Discover an American Master
Cyrus Dallin considered his allegorical or “ideal” sculptures his proudest achievements. Allegorical sculptures try to find forms to express intangible qualities. Ideal sculptures aim to transcend their realistic appearance and historical costumes to exalt civic virtues values such as patriotism, heroism, liberty, and devotion.
Dallin’s allegorical statues project a naïve sincerity, in contrast to the more calculated expression of the Parisian Beaux-Arts style he studied and taught. Their earnest poses look overacted to us. But back in the day of the Cross of the Gold Speech and the Gettysburg Address, speakers relied on lung-powered oratory and big, dramatic gestures to reach the distant fringes of an audience.
Talking movies made these communications comic. Today, the virtual intimacy of modern electronic media mongrelizes commerce and theater. This fosters a cynicism that admirers of fine art must overcome to fully appreciate the virtues of Dallin’s allegories.
Unknown for the century before its rediscovery in 2003, this sculpture depicts the mythological river of the Greek Underworld, Lethe, also known as the Waters of Oblivion. Possibly intended for a cemetery monument, the sculpture’s nudity and reclining pose suggest that she is a river, reinforced by the long, wet hair flowing down her back. The tree stump, the cut, inverted poppies, and her eyes closed in dreamy sleep are traditional allusions to death.
In Greek mythology, dying souls drink of the river’s waters and forget about their former lives. Ovid describes the river Lethe in the story of Ceyx and Alcyone. As an art student in Paris, Dallin would have almost certainly been aware of Charles Baudelaire’s erotic poem, “Le Léthé,” from his collection Flowers of Evil. Dallin greatly admired his teacher Henri Michel Chapu (1833-1891), the sculptor of a famous kneeling Joan of Arc, as well as two crouching deities of the Underworld, Hades and Persephone. This suppressed masterpiece may have been created as an homage to Chapu.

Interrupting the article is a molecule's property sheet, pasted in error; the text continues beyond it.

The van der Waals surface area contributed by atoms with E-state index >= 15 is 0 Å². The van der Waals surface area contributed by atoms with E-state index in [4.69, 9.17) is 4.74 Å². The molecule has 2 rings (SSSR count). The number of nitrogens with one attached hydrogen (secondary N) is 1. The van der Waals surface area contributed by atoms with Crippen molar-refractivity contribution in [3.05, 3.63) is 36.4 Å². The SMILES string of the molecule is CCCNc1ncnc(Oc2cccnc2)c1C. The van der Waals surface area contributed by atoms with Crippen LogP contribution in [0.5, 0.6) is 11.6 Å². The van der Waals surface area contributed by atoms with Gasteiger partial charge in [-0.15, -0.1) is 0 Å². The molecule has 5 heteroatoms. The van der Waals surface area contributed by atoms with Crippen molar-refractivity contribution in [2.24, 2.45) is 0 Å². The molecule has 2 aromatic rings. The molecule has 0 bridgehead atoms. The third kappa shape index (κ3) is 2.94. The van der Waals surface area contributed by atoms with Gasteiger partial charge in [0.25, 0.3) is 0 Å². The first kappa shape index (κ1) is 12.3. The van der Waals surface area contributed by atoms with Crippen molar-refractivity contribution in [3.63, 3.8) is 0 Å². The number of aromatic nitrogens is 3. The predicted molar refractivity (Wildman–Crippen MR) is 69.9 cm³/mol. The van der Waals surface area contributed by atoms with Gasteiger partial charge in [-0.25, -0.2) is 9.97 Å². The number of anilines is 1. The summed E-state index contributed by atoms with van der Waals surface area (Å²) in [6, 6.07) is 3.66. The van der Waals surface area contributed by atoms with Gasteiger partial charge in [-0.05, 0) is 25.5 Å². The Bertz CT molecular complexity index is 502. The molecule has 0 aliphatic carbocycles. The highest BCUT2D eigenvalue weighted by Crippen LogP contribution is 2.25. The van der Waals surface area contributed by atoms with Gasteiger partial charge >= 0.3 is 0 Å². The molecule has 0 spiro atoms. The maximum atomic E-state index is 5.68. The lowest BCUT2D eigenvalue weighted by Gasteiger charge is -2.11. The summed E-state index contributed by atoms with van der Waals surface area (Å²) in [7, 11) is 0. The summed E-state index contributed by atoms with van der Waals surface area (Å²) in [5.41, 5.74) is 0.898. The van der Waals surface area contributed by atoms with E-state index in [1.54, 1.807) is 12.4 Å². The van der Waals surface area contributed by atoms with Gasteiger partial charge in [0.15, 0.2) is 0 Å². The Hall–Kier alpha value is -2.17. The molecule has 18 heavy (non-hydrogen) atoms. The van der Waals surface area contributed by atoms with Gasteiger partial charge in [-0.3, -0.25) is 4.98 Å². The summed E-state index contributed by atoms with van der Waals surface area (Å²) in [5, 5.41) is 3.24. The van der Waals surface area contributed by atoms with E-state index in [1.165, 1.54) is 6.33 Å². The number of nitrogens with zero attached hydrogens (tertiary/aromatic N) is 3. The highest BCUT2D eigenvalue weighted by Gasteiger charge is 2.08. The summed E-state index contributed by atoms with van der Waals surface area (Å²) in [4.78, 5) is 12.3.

Gilded bronze copy of the 1891 plaster model, 1999
Gift of The Church of Jesus Christ of Latter-day Saints, 1999
Perched on top of the LDS Temple in Salt Lake City, Utah, Dallin’s Angel Moroni (pronounced moe-roe-nigh) is sculpted in hammered copper (repoussé), the same medium as Frederic Auguste Bartholdi’s Statue of Liberty. Moroni’s robes and trumpet resemble those of Bartholdi’s four trumpeting angels on the tower of H.H. Richardson’s Brattle Square Church in Boston – a work of the 1870s that the young Dallin most certainly knew and must have admired.
Commissioned by the Robbins Sisters (Eliza, Caira, and Ida) of Arlington
Draped in a classical tunic and wearing a laurel wreath crown, this personification of American agriculture is identified by her sheaf of tobacco leaves, the definitive American cash crop and export for four centuries. After almost 90 years of corrosive exposure to the elements, it was removed from the top of the Robbins Memorial Flag Staff at Arlington Town Hall and replaced with a plastic resin copy in 2000.
Dallin’s beautiful Flag Staff base depicts figures and themes from Arlington’s early history: The town’s last Massachusetts chief, the Squaw Sachem, whose name outsiders were forbidden to speak; a Pilgrim father, studying his Bible; a mother teaching her child to read; and a Minuteman on guard with his musket. The base is ornamented with reliefs of fruits, nuts, insects and birds to commemorate Arlington’s famous market garden economy of the early 20th century.
© 2017 VW Education Pro Theme |